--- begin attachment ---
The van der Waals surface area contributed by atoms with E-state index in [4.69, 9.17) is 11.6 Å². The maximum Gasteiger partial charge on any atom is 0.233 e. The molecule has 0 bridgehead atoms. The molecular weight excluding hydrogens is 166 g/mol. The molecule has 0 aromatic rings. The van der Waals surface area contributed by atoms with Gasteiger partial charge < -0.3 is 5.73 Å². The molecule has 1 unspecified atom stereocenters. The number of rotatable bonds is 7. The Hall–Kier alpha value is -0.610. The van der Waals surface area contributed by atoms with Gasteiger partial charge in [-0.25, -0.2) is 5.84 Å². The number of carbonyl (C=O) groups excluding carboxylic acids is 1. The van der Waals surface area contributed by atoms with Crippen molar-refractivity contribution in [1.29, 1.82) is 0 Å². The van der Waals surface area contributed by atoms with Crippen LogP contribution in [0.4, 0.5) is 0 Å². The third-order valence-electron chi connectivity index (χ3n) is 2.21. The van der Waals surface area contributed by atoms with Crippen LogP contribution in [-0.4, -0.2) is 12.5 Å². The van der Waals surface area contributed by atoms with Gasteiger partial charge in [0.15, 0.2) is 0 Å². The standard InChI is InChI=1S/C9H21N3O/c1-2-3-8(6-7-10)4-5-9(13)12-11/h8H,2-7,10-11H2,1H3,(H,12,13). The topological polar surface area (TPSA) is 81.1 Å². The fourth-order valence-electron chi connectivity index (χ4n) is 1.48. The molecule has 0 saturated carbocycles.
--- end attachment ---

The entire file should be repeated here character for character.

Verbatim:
The van der Waals surface area contributed by atoms with E-state index in [4.69, 9.17) is 11.6 Å². The maximum Gasteiger partial charge on any atom is 0.233 e. The molecule has 0 bridgehead atoms. The molecular weight excluding hydrogens is 166 g/mol. The molecule has 0 aromatic rings. The van der Waals surface area contributed by atoms with Gasteiger partial charge < -0.3 is 5.73 Å². The molecule has 1 unspecified atom stereocenters. The number of rotatable bonds is 7. The Hall–Kier alpha value is -0.610. The van der Waals surface area contributed by atoms with Gasteiger partial charge in [-0.25, -0.2) is 5.84 Å². The number of carbonyl (C=O) groups excluding carboxylic acids is 1. The van der Waals surface area contributed by atoms with Crippen molar-refractivity contribution in [1.29, 1.82) is 0 Å². The van der Waals surface area contributed by atoms with Crippen LogP contribution in [0.4, 0.5) is 0 Å². The third-order valence-electron chi connectivity index (χ3n) is 2.21. The van der Waals surface area contributed by atoms with Crippen LogP contribution in [-0.4, -0.2) is 12.5 Å². The van der Waals surface area contributed by atoms with Gasteiger partial charge in [0.15, 0.2) is 0 Å². The standard InChI is InChI=1S/C9H21N3O/c1-2-3-8(6-7-10)4-5-9(13)12-11/h8H,2-7,10-11H2,1H3,(H,12,13). The topological polar surface area (TPSA) is 81.1 Å². The fourth-order valence-electron chi connectivity index (χ4n) is 1.48. The molecule has 0 saturated carbocycles.